Fears mount for China’s economy as leaders dig into zero-Covid


Mass testing of China’s vast population could bring further misery to the economy, experts warned on Friday, after Beijing pledged to regain control of the narrative around a zero-Covid policy that has strangled the economy. growth and stoked anger across the country.

Leaders have taken a hardline approach to stamping out virus outbreaks, locking down Shanghai — the country’s economic powerhouse and biggest city — and slowly restricting travel in Beijing on dozens of new cases.

Authorities have refused to bow to growing public outcry over food shortages and spartan quarantine conditions in Shanghai, with top officials pledging on Thursday to “unwaveringly adhere” to zero-Covid and “fight against” criticism of politics.

The Chinese government has held up the strategy as proof that it values ​​human life above material concerns and can avert the public health crises seen in other countries.

But this approach hammers the economy and poses a sharp political challenge to President Xi Jinping.

He must now convince an increasingly volatile public, which has echoed its anger over social media lockdowns, that the trade-off between economy and life is sustainable.

At Thursday’s meeting attended by Xi Jinping, the country’s top brass pledged to “resolutely fight against all words and deeds that distort, question or reject our country’s disease control policies.”

Experts fear that Beijing’s game plan will weigh heavily on the world’s second-largest economy.

Nomura analysts predicted on Friday that mass testing mandates alone could cost up to 2.3% of annual gross domestic product.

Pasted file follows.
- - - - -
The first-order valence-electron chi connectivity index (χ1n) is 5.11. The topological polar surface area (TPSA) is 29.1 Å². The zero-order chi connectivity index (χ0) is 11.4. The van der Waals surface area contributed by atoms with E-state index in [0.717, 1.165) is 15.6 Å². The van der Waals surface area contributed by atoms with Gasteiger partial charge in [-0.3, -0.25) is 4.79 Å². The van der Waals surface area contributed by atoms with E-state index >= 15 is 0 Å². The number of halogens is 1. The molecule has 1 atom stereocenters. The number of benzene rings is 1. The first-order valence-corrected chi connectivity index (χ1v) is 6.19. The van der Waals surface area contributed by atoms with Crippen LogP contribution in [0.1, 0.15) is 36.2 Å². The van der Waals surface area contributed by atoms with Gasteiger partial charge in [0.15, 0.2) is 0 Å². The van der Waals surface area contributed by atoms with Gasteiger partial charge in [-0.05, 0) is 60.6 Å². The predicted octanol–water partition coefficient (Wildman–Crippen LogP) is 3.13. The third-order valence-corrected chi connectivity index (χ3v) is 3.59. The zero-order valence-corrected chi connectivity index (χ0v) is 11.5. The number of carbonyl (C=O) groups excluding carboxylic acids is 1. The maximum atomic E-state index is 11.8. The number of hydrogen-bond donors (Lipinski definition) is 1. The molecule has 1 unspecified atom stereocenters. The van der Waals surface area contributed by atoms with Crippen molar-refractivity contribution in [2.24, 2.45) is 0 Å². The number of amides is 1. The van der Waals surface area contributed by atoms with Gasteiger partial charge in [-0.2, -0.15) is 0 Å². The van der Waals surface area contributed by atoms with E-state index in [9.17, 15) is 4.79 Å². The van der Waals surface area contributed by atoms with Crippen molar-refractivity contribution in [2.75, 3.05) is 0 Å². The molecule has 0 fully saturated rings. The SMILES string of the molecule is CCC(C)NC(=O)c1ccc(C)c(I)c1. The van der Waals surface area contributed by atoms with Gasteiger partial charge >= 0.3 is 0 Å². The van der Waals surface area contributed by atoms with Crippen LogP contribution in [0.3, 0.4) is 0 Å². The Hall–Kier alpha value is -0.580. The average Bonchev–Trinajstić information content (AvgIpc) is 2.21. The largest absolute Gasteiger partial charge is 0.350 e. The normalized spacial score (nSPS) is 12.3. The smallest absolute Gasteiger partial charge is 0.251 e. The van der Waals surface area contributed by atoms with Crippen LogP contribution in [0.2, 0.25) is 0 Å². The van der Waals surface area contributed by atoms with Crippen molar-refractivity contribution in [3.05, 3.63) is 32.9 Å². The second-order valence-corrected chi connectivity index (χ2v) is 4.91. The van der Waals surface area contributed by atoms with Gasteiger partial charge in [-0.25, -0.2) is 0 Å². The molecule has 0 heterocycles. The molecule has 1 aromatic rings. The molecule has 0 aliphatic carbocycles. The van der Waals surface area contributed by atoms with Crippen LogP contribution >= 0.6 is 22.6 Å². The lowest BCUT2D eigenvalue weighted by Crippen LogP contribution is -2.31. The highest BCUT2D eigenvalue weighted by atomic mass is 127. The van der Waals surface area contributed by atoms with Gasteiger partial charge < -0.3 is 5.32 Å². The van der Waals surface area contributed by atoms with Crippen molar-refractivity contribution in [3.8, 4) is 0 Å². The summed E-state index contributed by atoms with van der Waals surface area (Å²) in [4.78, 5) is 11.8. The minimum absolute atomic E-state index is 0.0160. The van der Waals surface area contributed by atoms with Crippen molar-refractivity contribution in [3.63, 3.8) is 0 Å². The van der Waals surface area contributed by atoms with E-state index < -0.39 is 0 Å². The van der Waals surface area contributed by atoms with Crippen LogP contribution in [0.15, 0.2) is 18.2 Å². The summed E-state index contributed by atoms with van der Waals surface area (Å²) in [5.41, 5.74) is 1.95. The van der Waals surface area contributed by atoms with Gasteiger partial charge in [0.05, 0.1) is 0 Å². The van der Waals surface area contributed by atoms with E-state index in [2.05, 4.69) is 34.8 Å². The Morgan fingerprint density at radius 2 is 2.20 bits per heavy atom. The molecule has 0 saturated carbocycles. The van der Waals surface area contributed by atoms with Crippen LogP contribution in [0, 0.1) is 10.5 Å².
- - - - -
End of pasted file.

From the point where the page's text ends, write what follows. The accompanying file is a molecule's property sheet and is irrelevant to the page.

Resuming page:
Shanghai’s 25 million residents have been repeatedly tested, while some of Beijing’s 21 million people have also undergone repeated rounds of checks – a policy the government says could be rolled out nationwide. to combat the highly transmissible variant of Omicron.

Nomura said that requiring half of the world’s most populous nation to take a test every three days would cost around 0.9% of GDP, while any request that 90% of the population take a test every two days would cost 2.3%.

The restrictions could lead to “pretty high” costs if rolled out nationwide, while offering only “limited” benefits as the hard-to-contain Omicron strain could trigger shutdowns in more cities, Ting said. Lu, Nomura’s chief China economist.

The grim prediction follows Fitch Ratings’ drop in its forecast for China’s economic growth for the year as a whole to 4.3% from 4.8%.

This is a far cry from the government’s official target of 5.5%.

A key index of service sector activity fell to 36.2 in April, the second lowest on record, in what some experts have called a stark indicator of a country in recession.


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